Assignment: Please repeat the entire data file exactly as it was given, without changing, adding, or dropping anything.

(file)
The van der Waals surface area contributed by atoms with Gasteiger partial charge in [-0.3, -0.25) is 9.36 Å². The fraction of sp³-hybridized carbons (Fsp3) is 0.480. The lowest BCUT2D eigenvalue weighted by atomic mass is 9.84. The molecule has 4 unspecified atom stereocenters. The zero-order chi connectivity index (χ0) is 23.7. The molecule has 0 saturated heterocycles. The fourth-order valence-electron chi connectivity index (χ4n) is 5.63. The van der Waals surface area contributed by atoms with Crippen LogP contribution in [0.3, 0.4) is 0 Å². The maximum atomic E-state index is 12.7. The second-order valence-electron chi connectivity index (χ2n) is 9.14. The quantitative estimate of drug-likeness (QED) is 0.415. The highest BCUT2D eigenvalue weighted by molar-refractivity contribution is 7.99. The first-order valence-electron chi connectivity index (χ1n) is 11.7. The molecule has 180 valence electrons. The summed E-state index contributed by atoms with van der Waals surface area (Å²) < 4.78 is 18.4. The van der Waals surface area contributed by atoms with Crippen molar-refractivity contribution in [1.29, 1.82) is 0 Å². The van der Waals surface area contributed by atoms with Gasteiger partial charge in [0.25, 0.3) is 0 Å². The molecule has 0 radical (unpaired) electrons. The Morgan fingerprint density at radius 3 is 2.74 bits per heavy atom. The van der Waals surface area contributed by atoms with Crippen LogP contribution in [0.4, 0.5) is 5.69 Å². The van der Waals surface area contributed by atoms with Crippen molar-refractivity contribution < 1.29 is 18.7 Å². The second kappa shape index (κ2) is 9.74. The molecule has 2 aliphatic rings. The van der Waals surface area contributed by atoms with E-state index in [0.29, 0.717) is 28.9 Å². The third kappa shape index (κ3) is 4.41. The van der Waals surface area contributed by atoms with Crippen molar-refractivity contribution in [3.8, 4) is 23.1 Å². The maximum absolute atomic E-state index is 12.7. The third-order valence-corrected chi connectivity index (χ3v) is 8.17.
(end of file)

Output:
The van der Waals surface area contributed by atoms with Gasteiger partial charge in [-0.3, -0.25) is 9.36 Å². The fraction of sp³-hybridized carbons (Fsp3) is 0.480. The lowest BCUT2D eigenvalue weighted by atomic mass is 9.84. The molecule has 4 unspecified atom stereocenters. The zero-order chi connectivity index (χ0) is 23.7. The molecule has 0 saturated heterocycles. The fourth-order valence-electron chi connectivity index (χ4n) is 5.63. The van der Waals surface area contributed by atoms with Crippen LogP contribution in [0.3, 0.4) is 0 Å². The maximum atomic E-state index is 12.7. The second-order valence-electron chi connectivity index (χ2n) is 9.14. The quantitative estimate of drug-likeness (QED) is 0.415. The highest BCUT2D eigenvalue weighted by molar-refractivity contribution is 7.99. The first-order valence-electron chi connectivity index (χ1n) is 11.7. The molecule has 180 valence electrons. The summed E-state index contributed by atoms with van der Waals surface area (Å²) < 4.78 is 18.4. The van der Waals surface area contributed by atoms with Crippen molar-refractivity contribution in [1.29, 1.82) is 0 Å². The van der Waals surface area contributed by atoms with Gasteiger partial charge in [0.25, 0.3) is 0 Å². The molecule has 0 radical (unpaired) electrons. The Morgan fingerprint density at radius 3 is 2.74 bits per heavy atom. The van der Waals surface area contributed by atoms with Crippen LogP contribution in [0.4, 0.5) is 5.69 Å². The van der Waals surface area contributed by atoms with Crippen molar-refractivity contribution < 1.29 is 18.7 Å². The second kappa shape index (κ2) is 9.74. The molecule has 2 aliphatic rings. The van der Waals surface area contributed by atoms with E-state index in [0.29, 0.717) is 28.9 Å². The third kappa shape index (κ3) is 4.41. The van der Waals surface area contributed by atoms with Crippen molar-refractivity contribution in [3.8, 4) is 23.1 Å². The maximum absolute atomic E-state index is 12.7. The third-order valence-corrected chi connectivity index (χ3v) is 8.17.